Note that the “Section 12” Deathmaze Charts 1 and 2 are a Snapshot of an old excel file I created way back in the 90s to replicate the game charts.  I think it’s reasonably clear but you may need to zoom in.

Original counter scan included.. just for reference. Counters in Epubs are a bit of a waste of time.

To actually play the game using this epub file, you’ll need to print out some Dungeon Tiles  on a color printer somewhere, or have the original set handy.  No need to reinvent the wheel here.  There are some nice sets available on the Boardgamegeek page for Deathmaze.  Click the picture above to visit that page.  You might also need to print out counters for the monsters (or use 10mm or 6mm miniatures from various vendors) to represent the monsters and party of adventurers.  There are new counters on Boardgamegeek, click the cover graphic above.

If you don’t feel like printing anything, you can try playing it with Cyberboard.  I made that module years ago and I can tell you it uses the original SPI images, somewhat modified.  So take it with a grain of salt.

I favor these, since you can print them sized to have a tiny miniature dungeon party to explore in them:

FILES: as always, find the EPUB file in the DIGITAL RULES page, under Commercial Game, Out of Print.

Enjoy.

Ram Speed, now available as an Epub


One of my favorite old Metagaming Microhistory games by far is RAM SPEED. Ram Speed was a dirt-simple galley warfare board game designed to play with galley counters on a hex grid.  With not much work or brain power expended, the game mechanics of Ram Speed converted easily to miniatures game play.

I’ve run games of Ram Speed with multiple NAVWAR 1:1200 galleys in play and it worked just fine.  Of course, it would be optimal on a hexmap, if you have one, but converting hexes to inches always worked for me.

Conversion notes:

I scanned and OCR’d the best of my copies of the original, but this is a game that is over 30 years old now so I had to work at fixing the many typos that cropped up from OCRing old, faded and wrinkled paper rules.  If you find something I missed, be kind and let me know.  The original text wasn’t exactly one of Metagaming’s best efforts, having been typset on an IBM Selectra typewriter.   I also created a new cover for the EPUB version.  The one that is on the historical pocket cardboard box that was the final product has messed up color separation and has always been challenging to read.  My version is in the spirit of the original and is perhaps a tad more easy to read.  Finally, I added a consolidated combat chart from a fan entry on BGG.  I’m also providing links to a re-creating of the game charts from BGG as well, they are much clearer and attractive than the originals.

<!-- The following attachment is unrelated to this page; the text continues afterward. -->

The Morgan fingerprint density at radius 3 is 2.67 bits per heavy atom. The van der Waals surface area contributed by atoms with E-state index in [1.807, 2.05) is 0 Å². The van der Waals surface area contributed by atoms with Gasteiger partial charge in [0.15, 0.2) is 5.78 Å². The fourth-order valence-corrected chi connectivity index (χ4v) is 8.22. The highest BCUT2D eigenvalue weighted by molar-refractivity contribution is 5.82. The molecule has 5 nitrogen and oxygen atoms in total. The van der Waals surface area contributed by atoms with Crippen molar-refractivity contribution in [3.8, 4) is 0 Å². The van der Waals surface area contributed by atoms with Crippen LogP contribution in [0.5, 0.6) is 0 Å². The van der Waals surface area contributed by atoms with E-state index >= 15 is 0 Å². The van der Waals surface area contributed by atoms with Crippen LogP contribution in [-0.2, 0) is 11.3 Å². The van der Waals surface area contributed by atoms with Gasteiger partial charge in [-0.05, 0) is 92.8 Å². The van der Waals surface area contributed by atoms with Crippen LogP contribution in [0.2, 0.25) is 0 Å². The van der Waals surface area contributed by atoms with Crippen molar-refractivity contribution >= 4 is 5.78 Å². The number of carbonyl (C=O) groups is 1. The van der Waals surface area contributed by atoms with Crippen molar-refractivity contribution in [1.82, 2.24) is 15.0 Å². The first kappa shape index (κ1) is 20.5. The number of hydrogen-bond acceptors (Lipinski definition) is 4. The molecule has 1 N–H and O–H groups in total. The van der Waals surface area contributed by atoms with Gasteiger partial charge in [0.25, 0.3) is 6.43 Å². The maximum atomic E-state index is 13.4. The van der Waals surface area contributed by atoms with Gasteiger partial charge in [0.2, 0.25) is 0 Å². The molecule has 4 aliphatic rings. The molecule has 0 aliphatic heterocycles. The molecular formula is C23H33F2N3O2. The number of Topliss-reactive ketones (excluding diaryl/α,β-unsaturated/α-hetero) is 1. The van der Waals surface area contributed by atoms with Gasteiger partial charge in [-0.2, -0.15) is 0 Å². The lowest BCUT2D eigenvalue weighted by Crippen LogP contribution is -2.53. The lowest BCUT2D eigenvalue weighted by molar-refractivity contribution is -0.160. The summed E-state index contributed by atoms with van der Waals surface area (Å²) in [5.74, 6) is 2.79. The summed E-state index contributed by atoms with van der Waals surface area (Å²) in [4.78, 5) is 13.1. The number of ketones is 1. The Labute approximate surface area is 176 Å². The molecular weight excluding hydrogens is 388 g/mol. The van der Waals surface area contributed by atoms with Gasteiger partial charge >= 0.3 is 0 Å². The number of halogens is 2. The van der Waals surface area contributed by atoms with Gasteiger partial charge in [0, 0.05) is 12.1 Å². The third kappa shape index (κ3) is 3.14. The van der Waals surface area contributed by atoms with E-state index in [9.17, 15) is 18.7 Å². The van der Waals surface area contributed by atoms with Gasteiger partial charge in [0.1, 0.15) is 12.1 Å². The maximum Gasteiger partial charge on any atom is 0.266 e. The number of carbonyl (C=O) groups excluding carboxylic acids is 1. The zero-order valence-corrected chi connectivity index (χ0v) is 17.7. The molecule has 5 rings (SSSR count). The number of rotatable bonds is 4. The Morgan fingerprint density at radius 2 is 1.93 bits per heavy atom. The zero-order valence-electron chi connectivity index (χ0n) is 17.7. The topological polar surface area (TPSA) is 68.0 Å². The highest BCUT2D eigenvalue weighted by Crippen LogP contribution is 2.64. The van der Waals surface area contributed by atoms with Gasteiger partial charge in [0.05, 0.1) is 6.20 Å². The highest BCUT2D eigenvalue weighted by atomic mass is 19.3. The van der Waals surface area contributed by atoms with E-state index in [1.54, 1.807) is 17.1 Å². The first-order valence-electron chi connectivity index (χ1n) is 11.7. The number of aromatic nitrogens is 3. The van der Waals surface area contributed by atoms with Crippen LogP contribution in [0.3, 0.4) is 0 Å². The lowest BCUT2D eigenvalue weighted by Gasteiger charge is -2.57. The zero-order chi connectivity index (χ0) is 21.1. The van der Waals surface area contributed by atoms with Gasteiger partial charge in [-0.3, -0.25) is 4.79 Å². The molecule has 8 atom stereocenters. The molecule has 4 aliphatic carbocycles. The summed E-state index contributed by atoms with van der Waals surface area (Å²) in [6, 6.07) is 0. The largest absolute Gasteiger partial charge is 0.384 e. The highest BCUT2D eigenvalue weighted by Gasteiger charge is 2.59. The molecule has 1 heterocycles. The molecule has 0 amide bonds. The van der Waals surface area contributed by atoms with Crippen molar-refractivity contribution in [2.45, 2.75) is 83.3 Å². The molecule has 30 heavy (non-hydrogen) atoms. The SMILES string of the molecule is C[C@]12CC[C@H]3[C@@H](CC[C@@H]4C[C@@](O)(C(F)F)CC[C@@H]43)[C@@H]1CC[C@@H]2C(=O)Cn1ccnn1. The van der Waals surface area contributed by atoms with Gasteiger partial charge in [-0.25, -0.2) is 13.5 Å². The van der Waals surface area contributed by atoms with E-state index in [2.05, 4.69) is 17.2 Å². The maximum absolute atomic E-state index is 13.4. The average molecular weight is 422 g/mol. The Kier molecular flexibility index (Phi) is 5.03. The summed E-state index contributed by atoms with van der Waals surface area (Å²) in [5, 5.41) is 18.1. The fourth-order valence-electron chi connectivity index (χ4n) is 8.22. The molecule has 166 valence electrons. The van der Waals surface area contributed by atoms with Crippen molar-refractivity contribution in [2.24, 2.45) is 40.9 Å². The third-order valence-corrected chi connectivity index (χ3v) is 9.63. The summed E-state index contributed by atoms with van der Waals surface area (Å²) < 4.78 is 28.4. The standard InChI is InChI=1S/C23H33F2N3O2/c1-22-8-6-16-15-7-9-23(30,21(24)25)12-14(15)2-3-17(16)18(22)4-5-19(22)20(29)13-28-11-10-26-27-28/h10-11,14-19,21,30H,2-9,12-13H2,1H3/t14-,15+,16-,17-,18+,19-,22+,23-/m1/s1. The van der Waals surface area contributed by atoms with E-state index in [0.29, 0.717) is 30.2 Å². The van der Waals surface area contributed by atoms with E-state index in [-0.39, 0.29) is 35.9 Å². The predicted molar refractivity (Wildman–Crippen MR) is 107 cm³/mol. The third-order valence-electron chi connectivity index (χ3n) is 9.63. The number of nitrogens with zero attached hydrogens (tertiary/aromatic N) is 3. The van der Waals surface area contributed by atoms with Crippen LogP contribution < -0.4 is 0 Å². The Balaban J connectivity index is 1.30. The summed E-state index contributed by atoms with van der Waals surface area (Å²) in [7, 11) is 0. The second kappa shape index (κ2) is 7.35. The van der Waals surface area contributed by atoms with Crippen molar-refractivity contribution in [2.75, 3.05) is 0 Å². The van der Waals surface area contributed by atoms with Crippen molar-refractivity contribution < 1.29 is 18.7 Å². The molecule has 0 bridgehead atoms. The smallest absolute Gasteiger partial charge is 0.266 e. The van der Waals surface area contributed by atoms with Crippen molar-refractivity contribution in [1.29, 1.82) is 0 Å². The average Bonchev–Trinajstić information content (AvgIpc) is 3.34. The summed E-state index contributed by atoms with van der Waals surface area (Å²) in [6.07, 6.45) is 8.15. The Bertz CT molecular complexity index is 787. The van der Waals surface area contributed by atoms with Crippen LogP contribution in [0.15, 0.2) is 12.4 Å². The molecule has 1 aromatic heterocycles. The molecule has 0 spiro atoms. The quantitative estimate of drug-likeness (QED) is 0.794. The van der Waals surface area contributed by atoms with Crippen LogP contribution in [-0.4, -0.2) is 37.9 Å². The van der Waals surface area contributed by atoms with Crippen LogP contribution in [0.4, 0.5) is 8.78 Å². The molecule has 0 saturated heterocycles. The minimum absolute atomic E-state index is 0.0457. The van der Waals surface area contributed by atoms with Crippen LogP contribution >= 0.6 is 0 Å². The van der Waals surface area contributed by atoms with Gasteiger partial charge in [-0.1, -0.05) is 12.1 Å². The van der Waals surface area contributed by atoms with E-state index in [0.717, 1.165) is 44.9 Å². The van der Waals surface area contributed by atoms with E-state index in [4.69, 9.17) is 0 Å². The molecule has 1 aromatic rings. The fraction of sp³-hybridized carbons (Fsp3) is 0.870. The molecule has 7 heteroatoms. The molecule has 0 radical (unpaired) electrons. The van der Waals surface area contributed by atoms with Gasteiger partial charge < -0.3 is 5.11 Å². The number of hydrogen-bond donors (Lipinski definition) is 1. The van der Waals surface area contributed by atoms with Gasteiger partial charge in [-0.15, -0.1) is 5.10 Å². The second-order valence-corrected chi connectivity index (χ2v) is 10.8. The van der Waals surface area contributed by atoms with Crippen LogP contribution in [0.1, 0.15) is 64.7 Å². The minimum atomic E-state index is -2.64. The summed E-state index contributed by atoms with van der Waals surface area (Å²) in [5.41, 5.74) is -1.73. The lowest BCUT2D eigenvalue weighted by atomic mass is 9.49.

Downloading the Epub

You can find the Ram Speed Epub (only) on the Digital Rules page. download link is fixed.

BoardgameGeek User Submitted Content (highly recommended):

(you will need a BGG account to view these)

  1. Play Summary  1 (Word)
  2. Play Summary 2 (Word) – Combat Tables
  3. Cutout Semi-3D minis, White   and Black Minis, too.  Instructions for both
  4.  Printable Ship Record Sheets (better than the original by far)

Ancients (Freeware Ed) as an Epub, in Digital Rules


Click on the cover to go to the Digital Rules page

Correction:  Ancients isn’t freeware after all.  Had to take it down, ONE SMALL STEP complained..

Howdy!  Many years ago, Bill Banks published a tidy little boardgame focused on Ancient warfare.  It was called “Ancients” and came in multiple editions– the basic edition, edition 2 that added naval rules, a third edition and a combined 4th edition.  3w imploded many years ago, and when the rights reverted back to Bill, he very generously offered them up as freeware.  For many years the files for Ancients were hosted on Mike Nagel’s excellent Relative Range site.  They were recently taken down, possibly to avoid confusion with his game Ancient Battles, which is being published by VPG.

Anyway, I have just converted the entire package (sans maps and counters) to EPUB format.  This includes the rules, the naval rules, the scenarios for both land and sea.  It’s a pretty big EPUB file compared to most of the ones I’ve posted so far, but it does have dozens of ancient battle scenarios included.

 

 

Melee, WarpWar, *AND Wizard!* added to Digital Rules page


MELEE… and WARPWAR… AND WIZARD!

Steve Jackson’s old, old design published by Metagaming. Found in the “Commercial, out of print” category (click the picture to visit Digital Rules)

Here’s an old favorite of many, including myself, combining my love of microgames and fixation on tablet computers and digital readers. Namely, MELEE, the game that kind of put Steve Jackson on the map.  Melee was an early, simplistic and elegant RPG/skirmish game published by Metagaming Concepts back in 1977.  My friends and I played this one quite a bit, though not as much as D&D.  Not sure why.  Looking at it now, I love the simplicity and cleanliness of the original Melee.  Yes, there is a follow up named WIZARD, and yes, I might be inclined to do a conversion on it as well.